Sending Your Kids to Summer Camp? Don't Forget to Claim This Tax Break
- Summer camp can be a major expense for working families.
- There's a tax credit that could help offset that cost.
Did you know you could qualify for tax savings?
There's a reason working parents commonly have to make a huge dent in their savings once the summer rolls around. Parents who rely on school for childcare don't get that option in the summer. Rather, they have to pay for that care, which generally means signing their kids up for camp.
The cost of full-time camp can vary depending on where you live and the type of program you choose. But it's not uncommon to have to spend several thousand dollars -- per child -- for this summer activity so you can hold down a job.
The good news, though, is that there's a special tax break available for families who pay for childcare, and that extends to summer camp. And so if you're writing a huge check this summer, it pays to keep this benefit in mind when you file your 2022 taxes next year.
Be sure to claim the Child and Dependent Care credit
The Child and Dependent Care credit is a credit for parents who have to bear the cost of childcare. Unlike a tax deduction, which merely exempts a portion of your income from taxes, a tax credit is a dollar-for-dollar reduction of your tax liability.
So, say you're entitled to a $1,000 tax deduction and your effective tax rate is 22%. That means you save $220 thanks to that deduction. With a $1,000 tax credit, you get to enjoy a full $1,000 in tax savings.
Now that that's out of the way, let's talk about how the Child and Dependent Care credit works. Like many credits, the value of the Child and Dependent Care credit hinges on your income, and there are rules involved.
For one thing, the credit only applies to children age 12 or younger. The logic there is that older children can look after themselves, so if you decide to send your 14-year-old off to camp, that won't count as an eligible childcare expense.
You must also pay for childcare such as summer camp so that you (and your spouse, if you're married) can work or look for work. So, if you're a parent who doesn't have earned income and you send your kids to summer camp because it's fun for them, you unfortunately cannot claim the credit.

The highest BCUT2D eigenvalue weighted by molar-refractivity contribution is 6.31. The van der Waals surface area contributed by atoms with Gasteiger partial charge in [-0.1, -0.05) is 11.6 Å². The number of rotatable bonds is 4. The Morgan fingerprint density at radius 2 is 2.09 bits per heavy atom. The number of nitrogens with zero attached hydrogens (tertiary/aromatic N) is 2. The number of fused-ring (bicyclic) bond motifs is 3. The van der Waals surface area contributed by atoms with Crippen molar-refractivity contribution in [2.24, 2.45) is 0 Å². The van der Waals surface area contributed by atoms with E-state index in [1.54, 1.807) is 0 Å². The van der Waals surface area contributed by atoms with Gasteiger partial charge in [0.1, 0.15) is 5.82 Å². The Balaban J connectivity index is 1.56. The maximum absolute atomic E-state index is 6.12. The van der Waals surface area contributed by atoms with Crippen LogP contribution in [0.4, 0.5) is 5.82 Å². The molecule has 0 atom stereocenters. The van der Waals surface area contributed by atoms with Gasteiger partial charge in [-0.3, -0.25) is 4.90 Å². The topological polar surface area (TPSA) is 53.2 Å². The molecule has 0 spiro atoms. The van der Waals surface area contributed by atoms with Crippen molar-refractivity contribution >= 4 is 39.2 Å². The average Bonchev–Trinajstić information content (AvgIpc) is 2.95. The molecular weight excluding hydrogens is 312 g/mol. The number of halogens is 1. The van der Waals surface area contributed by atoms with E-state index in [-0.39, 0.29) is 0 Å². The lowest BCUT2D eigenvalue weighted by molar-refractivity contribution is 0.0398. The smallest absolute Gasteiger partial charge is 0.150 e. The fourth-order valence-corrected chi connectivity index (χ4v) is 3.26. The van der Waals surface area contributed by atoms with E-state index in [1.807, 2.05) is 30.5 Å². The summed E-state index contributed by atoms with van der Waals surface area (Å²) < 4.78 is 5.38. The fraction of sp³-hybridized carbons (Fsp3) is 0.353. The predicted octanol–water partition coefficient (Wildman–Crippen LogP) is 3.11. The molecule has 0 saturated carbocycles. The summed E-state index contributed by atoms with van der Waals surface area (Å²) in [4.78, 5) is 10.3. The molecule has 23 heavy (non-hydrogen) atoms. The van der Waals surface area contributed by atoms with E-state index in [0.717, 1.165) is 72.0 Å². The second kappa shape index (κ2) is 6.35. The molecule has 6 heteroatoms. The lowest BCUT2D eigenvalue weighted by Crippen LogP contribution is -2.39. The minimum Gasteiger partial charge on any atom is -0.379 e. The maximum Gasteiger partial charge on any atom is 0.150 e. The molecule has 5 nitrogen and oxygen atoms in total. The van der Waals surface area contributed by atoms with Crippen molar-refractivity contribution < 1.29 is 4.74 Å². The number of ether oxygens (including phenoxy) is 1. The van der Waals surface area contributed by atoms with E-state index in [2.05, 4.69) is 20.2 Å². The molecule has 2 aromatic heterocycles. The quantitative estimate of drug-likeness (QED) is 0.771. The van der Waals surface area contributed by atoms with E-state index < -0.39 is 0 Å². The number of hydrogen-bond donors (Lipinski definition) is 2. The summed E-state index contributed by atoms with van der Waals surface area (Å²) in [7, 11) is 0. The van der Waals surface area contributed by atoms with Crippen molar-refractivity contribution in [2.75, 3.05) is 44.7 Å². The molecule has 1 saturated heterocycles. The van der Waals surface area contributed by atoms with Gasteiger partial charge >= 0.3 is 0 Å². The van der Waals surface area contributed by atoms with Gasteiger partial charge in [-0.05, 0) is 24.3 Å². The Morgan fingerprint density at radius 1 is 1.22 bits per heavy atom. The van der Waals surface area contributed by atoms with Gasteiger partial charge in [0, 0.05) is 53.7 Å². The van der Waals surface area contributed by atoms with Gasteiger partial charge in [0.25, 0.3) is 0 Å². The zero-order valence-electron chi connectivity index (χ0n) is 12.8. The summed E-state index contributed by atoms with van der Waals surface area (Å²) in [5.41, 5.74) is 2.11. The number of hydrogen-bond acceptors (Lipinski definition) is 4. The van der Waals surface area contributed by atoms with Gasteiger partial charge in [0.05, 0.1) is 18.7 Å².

You also can't claim the Child and Dependent Care credit if you need childcare due to being a full-time student. Rather, you need to show earned income to be able to claim it.
From there, things get a little tricky because you can't simply write off your summer camp costs and call it a day. Rather, you can deduct a percentage of up to $3,000 in childcare costs for one child, or up to $6,000 for two or more children. That percentage ranges from 20% to 35%, depending on your income.
So, let's say you have two kids and summer camp costs $4,000 per child, or $8,000 total. The total expense you can claim is still capped at $6,000. If you're a lower earner, you may be able to deduct 35% of that cost, or $2,100. If you're a higher earner and can only claim 20% of that cost, you're looking at a $1,200 credit.
Keep in mind that these limits increased substantially for the 2021 tax year only. This year, those higher limits don't apply.
Get the tax break you deserve
Paying for summer camp is a burden for many families. If that's a cost you have to bear, be sure to keep your tuition receipts so you can claim the Child and Dependent Care credit on your taxes next year.
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